I had to take William Wild out for a little canoe fishing on this beautiful fall afternoon. He'll be tying on flies himself before to long.
Sunday, September 19, 2010
Fly-fishing for Ghosts
Danny T Quinto
Fly-fishing for Mackinaw (Ghost fish, I call them) in Colorado doesn’t mean presenting small bugs on fine tippets. These are meat eaters and when you’re sitting at the vise you question the strength of 1/0 thread. I use to tie buggers and leeches until Mother Nature shoved reality down my throat.
My buddy Donnie Bluekamp and I fished Rudi Reservoir (a lot) and one late afternoon in June our idea of fly-fishing for Mackinaw was blown out of the water; at that moment I realized my 6 weight was puny. I even questioned the 8 weight.
The storm began with a slight breeze, then a ripple on the surface of the water. Within seconds we were engulfed in gale forced wind. The rain came down in sheets, like a faucet opened full blast. I kept my gloved hand on the wide-open throttle and steered the Arkansas Traveler into the mouth of the downpour. The waves grew to white caps, hitting the front of the boat with such force it threw me off course. It took everything I had to keep the boat headed straight. Waves picked us up to their crests and slammed us down into the valleys, covering us with icy spray. The driving rain made the fifteen-horse boat motor sound off in the distance. I heard a faint whine as the propeller lifted in and out of the thrashing water. I kept the nose of the boat pointed right into the heart of this monster and as quickly as the squall came it went. I shut down the throttle, and let the boat drift in the calmest water we had all day, keeping the motor idling just in case. There was no longer any wind, but the rain fell so hard behind us it made a breeze of its own.
We were halfway to the boat ramp when I slowed the boat to troll in an area known as Freeman Mesa. I knew there were fish that liked to feed there, some in the fifteen-to-twenty-pound class. We watched the fish finder, but it lay silent. Then I caught movement in a small bay that made the point of the cove.
“Hey, what do you make of that?” I asked Donnie.
He squinted and tried to focus. “That’s strange, what is it?”
I turned the boat into the cove and slowly made my way toward the splashing in the water. Donnie lifted the binoculars and scanned the water. “It’s a baby muskrat headed for shore. Fast little bugger.”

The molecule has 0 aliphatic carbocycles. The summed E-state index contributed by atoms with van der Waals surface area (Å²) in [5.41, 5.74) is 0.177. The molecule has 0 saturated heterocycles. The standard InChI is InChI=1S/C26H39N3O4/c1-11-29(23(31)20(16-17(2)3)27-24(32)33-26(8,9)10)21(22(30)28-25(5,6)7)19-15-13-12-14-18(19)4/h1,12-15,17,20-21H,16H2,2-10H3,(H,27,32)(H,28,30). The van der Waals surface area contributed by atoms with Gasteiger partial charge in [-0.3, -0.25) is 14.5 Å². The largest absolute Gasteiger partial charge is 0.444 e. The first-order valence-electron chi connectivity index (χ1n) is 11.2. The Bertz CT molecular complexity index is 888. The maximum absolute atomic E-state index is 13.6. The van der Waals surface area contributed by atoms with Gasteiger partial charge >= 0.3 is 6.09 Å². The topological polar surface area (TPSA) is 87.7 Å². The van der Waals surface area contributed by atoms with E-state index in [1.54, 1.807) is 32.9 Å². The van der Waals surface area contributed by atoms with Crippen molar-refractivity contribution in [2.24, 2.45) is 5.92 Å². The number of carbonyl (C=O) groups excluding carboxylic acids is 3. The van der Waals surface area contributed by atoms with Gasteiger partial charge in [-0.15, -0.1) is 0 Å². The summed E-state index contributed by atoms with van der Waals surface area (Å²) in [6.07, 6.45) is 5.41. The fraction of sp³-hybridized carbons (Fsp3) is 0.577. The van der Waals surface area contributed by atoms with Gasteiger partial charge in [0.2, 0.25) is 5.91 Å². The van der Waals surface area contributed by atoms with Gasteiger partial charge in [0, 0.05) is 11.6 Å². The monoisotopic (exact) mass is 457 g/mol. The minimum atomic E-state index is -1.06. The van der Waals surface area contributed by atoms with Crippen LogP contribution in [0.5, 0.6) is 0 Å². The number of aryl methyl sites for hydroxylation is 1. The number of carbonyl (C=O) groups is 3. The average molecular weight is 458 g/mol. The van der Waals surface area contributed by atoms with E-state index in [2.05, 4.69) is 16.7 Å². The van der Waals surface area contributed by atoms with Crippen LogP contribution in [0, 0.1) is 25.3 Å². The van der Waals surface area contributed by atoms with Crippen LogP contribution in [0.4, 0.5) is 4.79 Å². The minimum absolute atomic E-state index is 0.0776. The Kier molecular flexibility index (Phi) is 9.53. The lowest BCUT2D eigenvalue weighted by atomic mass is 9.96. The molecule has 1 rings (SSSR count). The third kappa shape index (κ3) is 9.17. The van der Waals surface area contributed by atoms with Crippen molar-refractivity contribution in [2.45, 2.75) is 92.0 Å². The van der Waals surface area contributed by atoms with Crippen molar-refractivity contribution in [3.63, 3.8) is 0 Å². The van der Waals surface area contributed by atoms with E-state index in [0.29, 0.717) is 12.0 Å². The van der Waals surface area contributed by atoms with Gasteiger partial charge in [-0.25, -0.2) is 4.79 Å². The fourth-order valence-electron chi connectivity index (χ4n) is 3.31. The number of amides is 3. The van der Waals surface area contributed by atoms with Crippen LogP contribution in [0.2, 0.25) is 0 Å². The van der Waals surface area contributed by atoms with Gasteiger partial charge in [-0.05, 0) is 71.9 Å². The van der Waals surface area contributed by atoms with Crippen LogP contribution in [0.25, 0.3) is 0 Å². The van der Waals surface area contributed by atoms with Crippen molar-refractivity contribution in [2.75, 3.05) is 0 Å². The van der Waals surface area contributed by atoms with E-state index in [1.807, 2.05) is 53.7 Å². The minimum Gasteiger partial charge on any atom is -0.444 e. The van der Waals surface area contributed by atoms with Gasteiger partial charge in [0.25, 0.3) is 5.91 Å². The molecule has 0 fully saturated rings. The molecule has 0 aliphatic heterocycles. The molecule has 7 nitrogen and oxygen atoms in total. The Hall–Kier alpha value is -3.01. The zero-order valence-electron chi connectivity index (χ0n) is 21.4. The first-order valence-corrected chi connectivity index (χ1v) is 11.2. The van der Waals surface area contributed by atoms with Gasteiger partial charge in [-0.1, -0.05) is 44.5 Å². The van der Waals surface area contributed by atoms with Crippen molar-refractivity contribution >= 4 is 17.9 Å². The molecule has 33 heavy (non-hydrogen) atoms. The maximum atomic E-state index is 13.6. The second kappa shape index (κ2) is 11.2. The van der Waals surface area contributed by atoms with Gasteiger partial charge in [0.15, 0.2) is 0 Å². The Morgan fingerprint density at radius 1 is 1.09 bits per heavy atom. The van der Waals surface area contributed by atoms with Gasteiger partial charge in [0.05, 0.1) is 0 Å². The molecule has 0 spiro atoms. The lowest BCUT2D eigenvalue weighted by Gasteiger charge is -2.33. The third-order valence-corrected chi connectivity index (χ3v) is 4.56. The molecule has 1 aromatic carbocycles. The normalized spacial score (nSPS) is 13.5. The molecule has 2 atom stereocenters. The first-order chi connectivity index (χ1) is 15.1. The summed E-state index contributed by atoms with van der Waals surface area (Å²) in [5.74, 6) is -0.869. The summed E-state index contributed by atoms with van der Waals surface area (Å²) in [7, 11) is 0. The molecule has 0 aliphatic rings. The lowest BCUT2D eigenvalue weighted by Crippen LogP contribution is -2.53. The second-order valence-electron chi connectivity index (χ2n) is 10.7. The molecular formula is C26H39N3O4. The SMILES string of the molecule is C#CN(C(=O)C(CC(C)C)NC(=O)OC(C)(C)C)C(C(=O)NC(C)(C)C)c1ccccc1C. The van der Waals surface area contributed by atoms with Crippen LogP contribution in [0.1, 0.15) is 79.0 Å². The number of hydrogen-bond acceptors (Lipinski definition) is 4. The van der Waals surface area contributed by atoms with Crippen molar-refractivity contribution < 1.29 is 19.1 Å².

I scooted the boat to within ten feet of the little guy and shut down the motor. We sat and watched the muskrat go like hell. Then the water boiled and the baby muskrat was gone.
“Oh shit,” I said.
The baby muskrat surfaced and fluttered toward the shore with all its might. All was quiet for about ten seconds, then the critter went airborne. The small muskrat’s body was so scrawny you could hear the rattle of its ribs as it twisted in the air. As soon as it hit the water, the glassy surface opened up again, this time with vengeance and the muskrat was gone. We stood motionless, floating in eight feet of calm water, scanning the surface trying to find the critter. Then a small wake caught my eye. It was a twenty-pound-plus ghost fish gliding just below the surface, cutting a thin line with its tallest dorsal fin bone like a periscope on a submarine.
I pointed at it and said. “Look man he’s headed right for us.”
Donnie and I watched the fish cruise right next to the boat. In its mouth the baby muskrat was still jerking, trying to free itself. The muskrat’s tiny black eyes helplessly stared at us from beneath the clear water. The ghostly shape faded into deeper water with its prey still shuddering, releasing the last of its air in a stream of tiny bubbles. For a time we sat in silence, then I realized the sun had dropped behind the mountain peaks and a chill had locked onto the lake. I started the motor and headed for the boat ramp. Donnie and I are fisherman, we rarely get surprised but we both sat in silent respect. Then a tear trickled from my eye, and another.
I realized that we had just witnessed nature at its best and worst, depending on how you saw it. I thought how fragile the balance was. Not eggshell, but the membrane inside fragile.
Danny was able to have this article published in a leading fly fishing magazine last month. Arkanglers has been lucky to have Danny and his vast experiences around the shop. Come by and see him at the Salida shop Thursday or Friday throughout the year.